“The Mac keeps going forever.”
So said Apple senior vice president Phil Schiller in an interview in this very publication on the occasion of the computing platform’s 30th anniversary in 2014. With this week’s release of macOS Mojave, the modern version of the Mac’s operating system hit its fifteenth major release, and celebrated its seventeen-and-a-half birthday—quickly closing in on outliving its predecessor, the classic Mac OS.
Mojave charts some new directions for the Mac, most notable of which is the ability to run iOS apps with little to no modification. That feature has its fair share of shortcomings and has also caused a degree of consternation from some longtime Mac users who don’t want peanut butter in their chocolate.
But it seems unlikely Apple’s going to back away from the idea of bringing more iOS into the Mac—the former is, after all, the more popular of the company’s two platforms, and with more than 1.3 billion active devices overall, it’d be strange for Apple not to figure out a way to bring them together. But what’s equally clear is that Apple is trying to balance incorporating iOS with keeping the Mac the Mac.
The biggest criticism levied against the iOS apps that Apple has brought to the Mac—News, Voice Memos, Home, and Stocks—is that they don’t feel particularly Mac-like. They’re one-window apps with too-big buttons that seem clearly designed for a touch-based interface. In particular, many have seized upon the incongruity and inutility of something like iOS’s date picker when used with a keyboard and pointing device.
Meanwhile, others have wondered if the addition of these iOS apps, with little in the way of interface changes, might presage a touch interface coming to the Mac. I’m far from opposed to such a thing—touch is the default way most people interact with their technology these days; if the Mac is to keep going forever, it can’t remain an unchanging monolith. As others beside me have noted, you only have to work with an iPad and a physical keyboard for a little while to realize how instinctive it becomes to reach up and touch the screen. (And I know I’m not the only one to restrain themselves from such an impulse when jumping between my iPad and my MacBook Air.)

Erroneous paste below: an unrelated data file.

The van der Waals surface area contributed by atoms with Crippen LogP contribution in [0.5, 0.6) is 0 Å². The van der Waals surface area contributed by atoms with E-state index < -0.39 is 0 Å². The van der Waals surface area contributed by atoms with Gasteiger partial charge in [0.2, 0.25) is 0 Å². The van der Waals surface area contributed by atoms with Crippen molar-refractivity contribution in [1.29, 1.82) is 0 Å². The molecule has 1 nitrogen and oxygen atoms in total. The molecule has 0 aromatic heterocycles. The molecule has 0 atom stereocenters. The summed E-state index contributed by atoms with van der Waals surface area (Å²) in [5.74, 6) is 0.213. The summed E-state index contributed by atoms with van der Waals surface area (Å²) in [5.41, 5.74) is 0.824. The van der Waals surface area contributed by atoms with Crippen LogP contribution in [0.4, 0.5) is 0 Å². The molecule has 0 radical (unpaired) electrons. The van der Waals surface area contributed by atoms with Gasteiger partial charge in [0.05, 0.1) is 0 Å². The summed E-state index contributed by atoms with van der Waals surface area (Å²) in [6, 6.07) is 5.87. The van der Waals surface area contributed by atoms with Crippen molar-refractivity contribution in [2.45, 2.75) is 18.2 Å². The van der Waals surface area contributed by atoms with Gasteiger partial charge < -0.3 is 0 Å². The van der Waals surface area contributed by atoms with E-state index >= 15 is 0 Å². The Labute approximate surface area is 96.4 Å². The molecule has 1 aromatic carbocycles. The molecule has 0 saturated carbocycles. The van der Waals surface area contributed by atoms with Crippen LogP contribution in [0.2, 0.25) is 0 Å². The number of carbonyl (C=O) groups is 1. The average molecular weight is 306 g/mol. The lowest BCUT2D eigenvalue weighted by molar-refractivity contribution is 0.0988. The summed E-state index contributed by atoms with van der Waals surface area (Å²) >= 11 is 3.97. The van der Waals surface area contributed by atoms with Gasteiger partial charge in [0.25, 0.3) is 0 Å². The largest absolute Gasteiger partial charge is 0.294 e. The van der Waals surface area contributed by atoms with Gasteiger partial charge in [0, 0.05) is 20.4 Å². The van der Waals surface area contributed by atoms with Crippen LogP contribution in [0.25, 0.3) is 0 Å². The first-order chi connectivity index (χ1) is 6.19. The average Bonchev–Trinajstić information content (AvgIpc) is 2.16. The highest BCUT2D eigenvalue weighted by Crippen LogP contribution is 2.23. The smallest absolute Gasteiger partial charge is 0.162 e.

What we’ve seen from Apple with these apps so far is only a proof of concept. Yes, you can move these simple apps over and they’ll run. They aren’t optimized or really even designed for the Mac. None of which is to say they can’t be. Over the next couple years as Apple no doubt refines this system we’ll get a better idea of what additional changes can be made to iOS apps that jump to the Mac and how they can be good citizens on this new platform.
The Mac stays in the picture
At the same time that iOS is encroaching on the Mac’s territory, Apple is making it perfectly clear that Mojave and the progression of the macOS isn’t about taking away features from the Mac. Hence the renewed prominence of Quick Actions (née Services), which not only let you perform tasks without launching an application, but also bring the Mac’s automation powers to the forefront. Likewise, the ability to customize which metadata is displayed in the Finder’s preview pane. Both of these are indications that Apple realizes who most of its Mac users are.
Similarly, some of the under-the-hood changes to Mojave demonstrate that Apple has been giving more thought to how the Mac distinguishes itself from iOS. During this year’s Worldwide Developers Conference keynote, Apple announced that some developers—including Bare Bones Software, in whose BBEdit I’m writing this very column—would be coming to the Mac App Store.
Bare Bones had previously left the Mac App Store in part because of the more onerous requirements of macOS’s iOS-inspired sandboxing system, which required compromising certain powerful features of the application. The fact that Bare Bones is returning, and that other vendors like Panic, Microsoft, and Adobe are coming along with it, suggests that Apple may have loosened up those restrictions.
More importantly, it points to the fact that Apple realizes what’s important to Mac users: the programs that they run and care about. If the Mac is the truck to iOS devices’ car in Steve Jobs’s old analogy, well, the people buying a truck want a truck. A Mac without these complex, long-standing applications, or in which power features are ignored or pushed to the back in favor of newer and shinier apps that appeal to consumers might indeed keep going forever, as per Schiller’s statement, but it wouldn’t be a Mac so much as a hollow shell of one.